Divine love desired that man should be fully forgiven. Thus, in a further demonstration of infinite wisdom, God’s mercy and compassion had already provided a way by which this would be accomplished, without violating the strict requirements of his justice. The solution was a plan of salvation, conceived before the creation of man, centered on a redemptive sacrifice to purchase back the forfeited life of Adam. The Son of God would be commissioned to perform this task, to which he willingly consented.

He would undergo a change of nature from the spiritual to the human state. He would become a ransom, an exact equivalent to Adam in his perfection, and then voluntarily offer his life as an atoning sacrifice. Concerning this, the Apostle Peter states that we have been redeemed “with the precious blood of Christ, as of a lamb without blemish and without spot: Who verily was foreordained before the foundation of the world.” (I Pet. 1:18-20) Hence, in this way divine justice would be fully satisfied, since a perfect human life was to be offered for the transgression of Adam.

By this atonement arrangement, the life of Adam would not be forfeited forever, but would be restored in the resurrection on the basis of the merit of the Redeemer. Furthermore, not only Adam, but the entire human race condemned in him, would benefit from such a plan.—John 1:29; II Cor. 5:18,19; Heb. 2:9; I John 2:2

This, then, is the method which God adopted to accomplish the work of atonement. It carries a logic which at once satisfies the reasoning of the inquirer for truth, and it counters all objections that are raised against it. It is a plan to which God’s character attributes of wisdom, justice and love can give wholehearted consent, and the great power of the Almighty is pledged to carry it out. Indeed, man will ultimately be forgiven, but through a course which provides him with a valuable lesson in the results of disobedience to the divine will. God’s plan provides a pathway which leads from condemnation in Adam to righteousness in Christ.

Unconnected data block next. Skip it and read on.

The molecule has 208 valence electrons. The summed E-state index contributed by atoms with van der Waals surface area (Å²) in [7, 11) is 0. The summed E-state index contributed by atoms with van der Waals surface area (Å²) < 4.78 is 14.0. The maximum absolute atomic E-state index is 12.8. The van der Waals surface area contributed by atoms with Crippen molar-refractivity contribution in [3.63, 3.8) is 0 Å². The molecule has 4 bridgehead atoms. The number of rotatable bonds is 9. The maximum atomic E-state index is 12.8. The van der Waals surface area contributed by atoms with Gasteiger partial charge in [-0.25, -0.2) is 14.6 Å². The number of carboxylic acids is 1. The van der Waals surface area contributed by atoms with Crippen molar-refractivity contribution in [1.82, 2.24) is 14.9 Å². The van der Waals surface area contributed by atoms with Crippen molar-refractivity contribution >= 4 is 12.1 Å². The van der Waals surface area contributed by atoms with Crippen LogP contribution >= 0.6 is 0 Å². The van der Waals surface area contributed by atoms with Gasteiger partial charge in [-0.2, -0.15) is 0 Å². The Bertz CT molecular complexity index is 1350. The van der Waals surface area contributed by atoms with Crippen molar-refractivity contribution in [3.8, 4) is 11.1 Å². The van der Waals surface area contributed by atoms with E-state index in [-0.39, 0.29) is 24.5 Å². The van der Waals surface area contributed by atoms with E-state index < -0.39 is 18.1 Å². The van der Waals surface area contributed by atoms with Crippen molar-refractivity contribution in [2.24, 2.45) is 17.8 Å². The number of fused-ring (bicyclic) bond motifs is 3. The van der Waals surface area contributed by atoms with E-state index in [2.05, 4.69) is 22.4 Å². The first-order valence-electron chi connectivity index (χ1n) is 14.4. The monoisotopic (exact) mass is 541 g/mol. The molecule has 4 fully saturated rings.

If the Atonement doctrine is fundamental, then it should be possible to produce additional scriptural support for it throughout the Bible. Evidence should be available showing the present fallen state of man, the method God has devised to redeem and restore him, and the final outcome of the application and execution of such a plan. Consider first the following texts to determine whether man is described as being in a condition out of harmony with God:

“We have before proved both Jews and Gentiles, that they are all under sin; As it is written, There is none righteous, no, not one: … They are all gone out of the way.” “God commendeth his love toward us, in that, while we were yet sinners, Christ died for us. Much more then, being now justified by his blood, we shall be saved from wrath through him.” “By the offence of one judgment came upon all men to condemnation; … by one man’s disobedience many were made sinners.” “Know ye not that the friendship of the world is enmity with God? whosoever therefore will be a friend of the world is the enemy of God.”—Rom. 3:9-12; 5:8,9,18,19; James 4:4